05/23/2017

Alan Jackson delivers night of 'real country music'

Cindy Watts , USA TODAY NETWORK | May 20, 2017

More than 25 years after Alan Jackson released his debut album, “Here in the Real World,” all he has to do to hype up fans is casually step up to the microphone.

He did that and so much more Friday night.

Jackson, whose hits range from his first album’s title track and its follow-up “Wanted” to his signature song “Chattahoochee,” his emotional and reflective “Remember When” and his answer to 9/11 “Where Were You (When the World Stopped Turning),” played those songs and an array of his other hits during his nearly two-hour show at Ascend Amphitheater. And when he walked off the stage following his final encore, Jackson still wasn’t finished. About an hour later, the beloved Country Music Hall of Fame inductee popped up at his AJ’s Good Time Bar on Broadway to play some more. In all, Jackson, 58, performed in one location or another for more than three hours.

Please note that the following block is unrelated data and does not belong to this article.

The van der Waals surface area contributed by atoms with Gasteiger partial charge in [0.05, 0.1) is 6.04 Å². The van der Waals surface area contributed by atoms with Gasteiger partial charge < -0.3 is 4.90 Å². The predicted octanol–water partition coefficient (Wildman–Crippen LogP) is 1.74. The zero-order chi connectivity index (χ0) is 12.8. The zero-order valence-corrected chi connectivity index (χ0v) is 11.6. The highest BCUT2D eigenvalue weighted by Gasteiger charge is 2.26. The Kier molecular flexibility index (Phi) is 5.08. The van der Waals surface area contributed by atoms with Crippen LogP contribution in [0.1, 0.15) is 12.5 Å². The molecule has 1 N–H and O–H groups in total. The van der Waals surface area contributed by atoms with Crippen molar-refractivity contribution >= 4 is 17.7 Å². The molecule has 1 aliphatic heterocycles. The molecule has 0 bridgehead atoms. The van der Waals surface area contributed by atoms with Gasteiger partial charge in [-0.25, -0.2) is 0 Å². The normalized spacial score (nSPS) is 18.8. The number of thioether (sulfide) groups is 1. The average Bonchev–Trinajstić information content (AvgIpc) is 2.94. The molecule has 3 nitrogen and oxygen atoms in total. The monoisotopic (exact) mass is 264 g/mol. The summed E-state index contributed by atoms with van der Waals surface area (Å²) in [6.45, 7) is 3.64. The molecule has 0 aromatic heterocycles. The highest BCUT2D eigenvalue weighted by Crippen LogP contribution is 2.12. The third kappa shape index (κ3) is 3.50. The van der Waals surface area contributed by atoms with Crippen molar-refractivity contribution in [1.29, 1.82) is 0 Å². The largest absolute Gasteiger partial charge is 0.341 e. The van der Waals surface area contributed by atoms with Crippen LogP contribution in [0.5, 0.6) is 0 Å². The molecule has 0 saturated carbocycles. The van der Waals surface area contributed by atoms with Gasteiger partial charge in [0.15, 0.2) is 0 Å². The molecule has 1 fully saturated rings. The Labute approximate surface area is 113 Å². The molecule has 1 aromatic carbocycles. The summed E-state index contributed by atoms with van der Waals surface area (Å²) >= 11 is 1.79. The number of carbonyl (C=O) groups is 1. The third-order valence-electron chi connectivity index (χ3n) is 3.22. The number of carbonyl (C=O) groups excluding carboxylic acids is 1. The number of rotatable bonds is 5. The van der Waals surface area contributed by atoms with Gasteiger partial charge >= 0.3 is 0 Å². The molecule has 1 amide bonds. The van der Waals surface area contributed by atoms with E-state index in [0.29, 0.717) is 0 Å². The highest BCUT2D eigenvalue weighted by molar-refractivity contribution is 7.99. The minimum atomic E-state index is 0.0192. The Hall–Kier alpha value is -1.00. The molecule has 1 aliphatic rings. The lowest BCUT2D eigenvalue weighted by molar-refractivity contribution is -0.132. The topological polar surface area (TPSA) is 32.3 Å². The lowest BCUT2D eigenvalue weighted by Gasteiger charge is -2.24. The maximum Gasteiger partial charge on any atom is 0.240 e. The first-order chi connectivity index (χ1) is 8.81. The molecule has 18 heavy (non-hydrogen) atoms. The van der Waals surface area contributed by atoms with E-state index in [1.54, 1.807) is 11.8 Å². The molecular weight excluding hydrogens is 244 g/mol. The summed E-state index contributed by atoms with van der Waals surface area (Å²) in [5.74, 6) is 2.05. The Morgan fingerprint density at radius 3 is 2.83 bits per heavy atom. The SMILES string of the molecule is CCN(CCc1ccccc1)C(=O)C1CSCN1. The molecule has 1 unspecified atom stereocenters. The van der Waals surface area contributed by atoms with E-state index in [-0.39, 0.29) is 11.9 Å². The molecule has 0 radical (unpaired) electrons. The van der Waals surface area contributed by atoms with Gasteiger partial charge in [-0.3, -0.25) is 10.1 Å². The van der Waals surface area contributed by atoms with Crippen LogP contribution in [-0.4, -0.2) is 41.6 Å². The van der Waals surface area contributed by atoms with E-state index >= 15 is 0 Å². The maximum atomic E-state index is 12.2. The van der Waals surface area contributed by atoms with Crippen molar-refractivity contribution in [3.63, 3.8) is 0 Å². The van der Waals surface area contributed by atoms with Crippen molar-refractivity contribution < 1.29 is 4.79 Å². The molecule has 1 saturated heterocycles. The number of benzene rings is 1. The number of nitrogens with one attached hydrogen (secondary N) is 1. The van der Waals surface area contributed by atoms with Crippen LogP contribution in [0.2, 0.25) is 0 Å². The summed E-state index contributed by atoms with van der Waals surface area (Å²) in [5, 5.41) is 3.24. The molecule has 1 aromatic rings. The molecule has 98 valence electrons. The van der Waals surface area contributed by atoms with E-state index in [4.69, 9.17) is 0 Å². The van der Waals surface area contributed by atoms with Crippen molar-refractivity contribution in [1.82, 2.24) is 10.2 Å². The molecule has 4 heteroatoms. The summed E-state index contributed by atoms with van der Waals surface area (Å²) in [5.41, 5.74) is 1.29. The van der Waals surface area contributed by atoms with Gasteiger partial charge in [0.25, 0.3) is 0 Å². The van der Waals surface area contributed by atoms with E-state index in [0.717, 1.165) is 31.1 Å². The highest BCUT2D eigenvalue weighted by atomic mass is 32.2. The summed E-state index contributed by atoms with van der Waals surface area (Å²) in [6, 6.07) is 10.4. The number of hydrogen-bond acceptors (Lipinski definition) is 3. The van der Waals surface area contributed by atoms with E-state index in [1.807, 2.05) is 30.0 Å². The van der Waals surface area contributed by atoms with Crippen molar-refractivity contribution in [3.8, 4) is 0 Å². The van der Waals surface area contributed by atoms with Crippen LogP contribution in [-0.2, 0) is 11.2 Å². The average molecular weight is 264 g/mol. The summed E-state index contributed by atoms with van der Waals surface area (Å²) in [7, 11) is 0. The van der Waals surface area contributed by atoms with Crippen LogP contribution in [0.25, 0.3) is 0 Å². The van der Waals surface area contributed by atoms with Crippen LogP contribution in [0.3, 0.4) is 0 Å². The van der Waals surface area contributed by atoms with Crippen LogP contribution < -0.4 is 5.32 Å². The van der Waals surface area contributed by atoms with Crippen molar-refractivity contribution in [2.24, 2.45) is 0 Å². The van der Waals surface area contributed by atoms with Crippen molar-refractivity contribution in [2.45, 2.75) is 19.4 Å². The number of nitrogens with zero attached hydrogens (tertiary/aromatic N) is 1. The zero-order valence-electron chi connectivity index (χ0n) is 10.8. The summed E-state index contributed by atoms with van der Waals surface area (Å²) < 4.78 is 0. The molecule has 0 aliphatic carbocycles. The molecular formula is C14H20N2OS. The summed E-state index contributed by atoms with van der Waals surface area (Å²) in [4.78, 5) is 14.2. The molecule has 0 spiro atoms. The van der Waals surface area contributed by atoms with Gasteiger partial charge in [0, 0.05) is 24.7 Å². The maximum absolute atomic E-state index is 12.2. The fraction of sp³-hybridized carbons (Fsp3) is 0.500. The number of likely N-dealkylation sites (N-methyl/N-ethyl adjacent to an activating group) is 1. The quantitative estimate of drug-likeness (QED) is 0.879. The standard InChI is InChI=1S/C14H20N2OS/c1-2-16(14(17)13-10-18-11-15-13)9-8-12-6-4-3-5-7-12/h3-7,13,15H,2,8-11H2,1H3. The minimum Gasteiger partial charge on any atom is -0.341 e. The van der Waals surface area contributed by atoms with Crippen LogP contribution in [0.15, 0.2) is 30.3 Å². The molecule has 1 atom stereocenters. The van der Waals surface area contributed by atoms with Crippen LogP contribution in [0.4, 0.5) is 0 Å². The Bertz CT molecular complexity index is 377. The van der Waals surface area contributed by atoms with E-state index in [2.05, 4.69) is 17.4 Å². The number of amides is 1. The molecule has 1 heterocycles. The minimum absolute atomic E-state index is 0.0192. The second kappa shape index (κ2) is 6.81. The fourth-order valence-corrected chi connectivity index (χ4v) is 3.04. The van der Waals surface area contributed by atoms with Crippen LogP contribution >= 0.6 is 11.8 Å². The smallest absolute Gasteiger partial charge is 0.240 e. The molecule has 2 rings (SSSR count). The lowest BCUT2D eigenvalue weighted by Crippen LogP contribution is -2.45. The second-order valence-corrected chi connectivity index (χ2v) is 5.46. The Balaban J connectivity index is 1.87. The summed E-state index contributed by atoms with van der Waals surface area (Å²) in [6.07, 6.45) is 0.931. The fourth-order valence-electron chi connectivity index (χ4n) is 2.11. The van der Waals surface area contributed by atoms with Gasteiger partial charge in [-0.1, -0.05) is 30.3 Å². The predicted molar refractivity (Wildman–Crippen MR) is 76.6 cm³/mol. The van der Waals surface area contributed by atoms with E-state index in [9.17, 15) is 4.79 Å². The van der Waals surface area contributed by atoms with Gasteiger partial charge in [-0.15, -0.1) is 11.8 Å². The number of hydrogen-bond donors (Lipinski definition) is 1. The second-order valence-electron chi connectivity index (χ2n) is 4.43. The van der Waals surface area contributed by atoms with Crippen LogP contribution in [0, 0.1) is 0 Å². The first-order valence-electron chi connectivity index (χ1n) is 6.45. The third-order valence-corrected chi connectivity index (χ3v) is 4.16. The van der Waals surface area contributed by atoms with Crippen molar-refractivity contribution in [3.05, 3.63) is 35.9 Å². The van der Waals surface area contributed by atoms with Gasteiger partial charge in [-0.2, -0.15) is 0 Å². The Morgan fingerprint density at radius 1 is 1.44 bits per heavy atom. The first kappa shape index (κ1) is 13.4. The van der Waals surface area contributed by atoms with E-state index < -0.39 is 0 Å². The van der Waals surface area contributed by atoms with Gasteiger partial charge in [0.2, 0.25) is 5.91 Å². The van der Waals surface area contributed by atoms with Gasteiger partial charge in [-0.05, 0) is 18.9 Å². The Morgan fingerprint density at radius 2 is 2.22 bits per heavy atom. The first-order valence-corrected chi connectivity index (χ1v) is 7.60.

Jackson kicked the night off at Ascend Amphitheater with hits “Gone Country” and “I Don’t Even Know Your Name” before commenting that it was “hotter than hootchie kootchie” onstage.

“It feels like August,” he told fans, then promised them “real country music.”

“I’m going to play songs about life and love, living and dying … and all the things that make country music special,” Jackson said.

Jackson had a story to go with nearly every song. When he played “Drive (for Daddy Gene),” he talked about the profound impact of losing his dad. He said he wrote “Livin’ on Love” early in his career when he and his wife, Denise, had very little money and not much more than love to pull them through. He said he wrote “Wanted” and “I’d Love You All Over Again” the same morning in the same Arkansas hotel room, the latter as a gift to his wife for their anniversary. “Chasin’ that Neon Rainbow” was inspired by real life – Jackson’s passion for country music really did develop as he was listening to a radio that his dad won at work. The radio is now in the Country Music Hall of Fame, which Jackson will join this fall.

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